This is an interesting plot. It shows a plot of monthly ice volume versus years and has been dubbed the Arctic Death Spiral. Each colored line represents a given month and is plotted to show how the volume each month has changed as a function of time. The year 1979 is located at the 12 o'clock position and the years advance clockwise until 2017, which is located at about the 11:00 position. This plot is very useful to compare the ice volume between different months. For instance, the red line represents the ice volume for January while the black line is for September, the month with the minimum ice extent. Comparing the two lines shows there was only one year in the 1980s, 1981, where the minimum extent was less than the current January extent, a month when we should be approaching maximum extent. So, we can see how the maximum extent today is approximately the minimum extent of the 1980s.


 

This plot is from the Polar Portal, a collaborative effort of Danish research institutions, and shows the ice thickness. The cooler temperature (blues and purples) are areas with thinner the ice which formed this year (up to about 2 meters thick). The red and white areas and the thickest areas and represents the oldest ice (over 4 meters thick). The entire center of this map should be red and white. Instead, the old ice is limited to an area north of Greenland where it is concentrated by winds and currents. The blue and purple areas will certainly melt this summer. The green and yellow are vulnerable. If left to themselves, they could melt. However, storms and waves are likely to pile up the ice so there is only a small chance we would see all of that ice melt. The red and white areas may get thinner, but are not likely to melt completely.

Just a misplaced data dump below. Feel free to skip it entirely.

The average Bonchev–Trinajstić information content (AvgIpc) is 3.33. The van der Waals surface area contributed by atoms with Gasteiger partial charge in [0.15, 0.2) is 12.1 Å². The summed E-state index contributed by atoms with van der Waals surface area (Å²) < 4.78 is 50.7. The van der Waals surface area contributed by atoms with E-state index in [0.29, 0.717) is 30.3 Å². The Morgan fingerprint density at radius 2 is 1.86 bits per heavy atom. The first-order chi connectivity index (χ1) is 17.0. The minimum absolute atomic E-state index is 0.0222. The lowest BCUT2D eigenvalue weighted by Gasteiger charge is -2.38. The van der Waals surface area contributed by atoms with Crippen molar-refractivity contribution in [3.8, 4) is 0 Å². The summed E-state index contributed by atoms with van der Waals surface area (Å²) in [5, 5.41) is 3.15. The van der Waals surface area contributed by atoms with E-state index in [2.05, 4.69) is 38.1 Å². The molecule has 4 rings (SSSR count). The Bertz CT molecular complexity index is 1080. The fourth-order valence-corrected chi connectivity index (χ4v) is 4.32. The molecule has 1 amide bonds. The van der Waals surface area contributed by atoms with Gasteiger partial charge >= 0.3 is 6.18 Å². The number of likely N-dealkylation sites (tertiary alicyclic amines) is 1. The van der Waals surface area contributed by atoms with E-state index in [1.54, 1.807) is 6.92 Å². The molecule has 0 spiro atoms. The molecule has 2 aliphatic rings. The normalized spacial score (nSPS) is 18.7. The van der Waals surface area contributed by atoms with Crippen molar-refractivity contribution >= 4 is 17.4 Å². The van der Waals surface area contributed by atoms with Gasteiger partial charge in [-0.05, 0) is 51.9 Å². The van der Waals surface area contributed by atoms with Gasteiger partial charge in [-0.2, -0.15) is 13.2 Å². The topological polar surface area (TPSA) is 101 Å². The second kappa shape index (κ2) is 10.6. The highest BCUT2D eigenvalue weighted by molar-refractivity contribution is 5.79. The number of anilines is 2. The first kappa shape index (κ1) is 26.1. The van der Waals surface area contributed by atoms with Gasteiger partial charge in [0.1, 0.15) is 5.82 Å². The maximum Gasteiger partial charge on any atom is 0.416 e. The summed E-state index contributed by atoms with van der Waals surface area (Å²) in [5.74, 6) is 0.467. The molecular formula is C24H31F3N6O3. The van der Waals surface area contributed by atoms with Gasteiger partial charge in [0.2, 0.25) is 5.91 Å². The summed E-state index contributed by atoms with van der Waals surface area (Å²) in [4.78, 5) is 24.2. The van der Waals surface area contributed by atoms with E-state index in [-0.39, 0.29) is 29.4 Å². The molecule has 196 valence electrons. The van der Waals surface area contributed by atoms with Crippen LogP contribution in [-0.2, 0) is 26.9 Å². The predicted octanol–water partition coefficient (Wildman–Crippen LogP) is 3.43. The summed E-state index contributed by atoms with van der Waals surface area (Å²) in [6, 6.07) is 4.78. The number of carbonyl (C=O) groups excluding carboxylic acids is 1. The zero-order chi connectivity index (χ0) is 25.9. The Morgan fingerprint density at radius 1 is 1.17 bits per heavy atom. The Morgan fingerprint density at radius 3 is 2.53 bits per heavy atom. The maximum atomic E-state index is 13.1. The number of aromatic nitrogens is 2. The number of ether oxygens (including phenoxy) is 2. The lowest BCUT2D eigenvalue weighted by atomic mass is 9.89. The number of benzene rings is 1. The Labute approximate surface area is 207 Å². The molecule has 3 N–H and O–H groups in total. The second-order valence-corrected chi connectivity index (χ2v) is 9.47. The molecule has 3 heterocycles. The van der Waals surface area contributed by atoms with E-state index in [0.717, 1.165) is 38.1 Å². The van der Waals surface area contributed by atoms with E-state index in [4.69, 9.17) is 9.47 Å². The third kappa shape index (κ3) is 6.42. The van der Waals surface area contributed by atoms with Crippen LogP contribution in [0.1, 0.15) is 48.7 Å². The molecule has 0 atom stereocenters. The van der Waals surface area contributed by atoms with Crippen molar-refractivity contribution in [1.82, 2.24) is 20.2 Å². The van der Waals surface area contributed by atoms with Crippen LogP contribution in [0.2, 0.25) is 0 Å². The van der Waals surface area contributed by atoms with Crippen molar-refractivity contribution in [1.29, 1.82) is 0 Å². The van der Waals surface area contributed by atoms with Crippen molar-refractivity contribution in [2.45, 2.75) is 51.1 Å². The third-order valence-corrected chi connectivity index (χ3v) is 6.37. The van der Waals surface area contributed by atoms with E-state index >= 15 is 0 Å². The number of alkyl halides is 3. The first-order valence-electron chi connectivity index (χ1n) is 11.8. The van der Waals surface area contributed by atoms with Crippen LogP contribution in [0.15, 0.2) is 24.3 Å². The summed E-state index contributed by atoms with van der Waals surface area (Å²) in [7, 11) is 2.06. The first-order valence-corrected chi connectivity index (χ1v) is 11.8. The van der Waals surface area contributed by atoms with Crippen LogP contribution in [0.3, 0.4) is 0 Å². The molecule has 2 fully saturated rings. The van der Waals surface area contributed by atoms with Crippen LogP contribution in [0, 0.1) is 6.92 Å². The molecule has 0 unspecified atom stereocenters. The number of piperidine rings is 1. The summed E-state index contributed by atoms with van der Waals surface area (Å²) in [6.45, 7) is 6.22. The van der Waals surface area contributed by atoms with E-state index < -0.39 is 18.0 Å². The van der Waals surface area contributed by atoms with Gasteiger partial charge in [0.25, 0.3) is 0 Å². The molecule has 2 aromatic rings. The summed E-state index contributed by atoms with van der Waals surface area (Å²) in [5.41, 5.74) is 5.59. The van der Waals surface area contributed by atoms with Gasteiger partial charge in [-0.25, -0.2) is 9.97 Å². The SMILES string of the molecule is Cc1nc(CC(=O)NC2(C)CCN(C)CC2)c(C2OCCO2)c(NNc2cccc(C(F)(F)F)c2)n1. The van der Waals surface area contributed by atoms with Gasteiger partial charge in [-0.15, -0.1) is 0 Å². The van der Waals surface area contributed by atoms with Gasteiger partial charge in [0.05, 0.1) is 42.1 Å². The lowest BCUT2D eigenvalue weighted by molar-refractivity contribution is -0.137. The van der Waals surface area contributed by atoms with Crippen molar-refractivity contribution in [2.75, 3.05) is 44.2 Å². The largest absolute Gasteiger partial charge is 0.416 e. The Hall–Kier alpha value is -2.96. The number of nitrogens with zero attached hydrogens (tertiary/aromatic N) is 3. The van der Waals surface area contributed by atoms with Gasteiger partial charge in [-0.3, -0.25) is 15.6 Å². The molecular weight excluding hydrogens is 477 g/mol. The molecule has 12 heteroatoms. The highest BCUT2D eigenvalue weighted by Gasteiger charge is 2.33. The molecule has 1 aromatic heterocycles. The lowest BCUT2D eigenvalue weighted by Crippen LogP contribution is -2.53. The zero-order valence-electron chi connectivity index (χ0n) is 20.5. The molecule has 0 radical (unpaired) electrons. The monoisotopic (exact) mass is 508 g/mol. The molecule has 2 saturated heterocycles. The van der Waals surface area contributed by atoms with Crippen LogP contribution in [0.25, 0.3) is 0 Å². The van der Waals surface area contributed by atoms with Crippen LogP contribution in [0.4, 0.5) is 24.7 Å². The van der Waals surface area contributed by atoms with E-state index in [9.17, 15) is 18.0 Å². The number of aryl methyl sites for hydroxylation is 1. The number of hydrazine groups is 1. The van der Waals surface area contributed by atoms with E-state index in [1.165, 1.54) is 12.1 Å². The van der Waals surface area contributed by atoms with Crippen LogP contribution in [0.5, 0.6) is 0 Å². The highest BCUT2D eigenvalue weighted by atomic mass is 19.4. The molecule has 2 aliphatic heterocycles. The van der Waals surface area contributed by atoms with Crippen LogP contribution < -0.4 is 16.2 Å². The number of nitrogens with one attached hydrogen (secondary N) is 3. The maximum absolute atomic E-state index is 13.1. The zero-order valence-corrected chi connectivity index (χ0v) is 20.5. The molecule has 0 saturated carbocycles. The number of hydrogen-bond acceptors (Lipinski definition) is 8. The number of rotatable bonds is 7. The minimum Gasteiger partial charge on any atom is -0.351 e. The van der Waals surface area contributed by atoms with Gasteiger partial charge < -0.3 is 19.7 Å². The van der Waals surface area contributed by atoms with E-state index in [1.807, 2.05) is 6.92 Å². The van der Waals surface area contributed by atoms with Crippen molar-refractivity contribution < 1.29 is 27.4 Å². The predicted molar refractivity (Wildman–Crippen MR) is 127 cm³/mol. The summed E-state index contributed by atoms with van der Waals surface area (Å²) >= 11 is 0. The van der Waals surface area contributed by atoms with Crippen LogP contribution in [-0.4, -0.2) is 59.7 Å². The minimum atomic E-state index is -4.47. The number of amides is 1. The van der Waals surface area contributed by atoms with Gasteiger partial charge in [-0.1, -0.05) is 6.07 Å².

Source: Polar Portal

This is the current plot of the ice extent from the National Snow and Ice Data Center (NSIDC). The darker (complete curve) line is for 2015 while the red line is for 2016. The light blue (incomplete curve) line is for 2017 to date. At the time, 2015 reached the lowest maximum extent ever recorded. That record last one year until the new lowest maximum extent ever recorded occurred in the spring of 2016. So far, 2017 is tracking significantly lower than either of those years. If the trend continues for the next few weeks, we will see a new lowest maximum extent. I've already gone on record as predicting it will come in at around 14.2 million square kilometers and I think I will stick with the prediction.

Source: NSIDC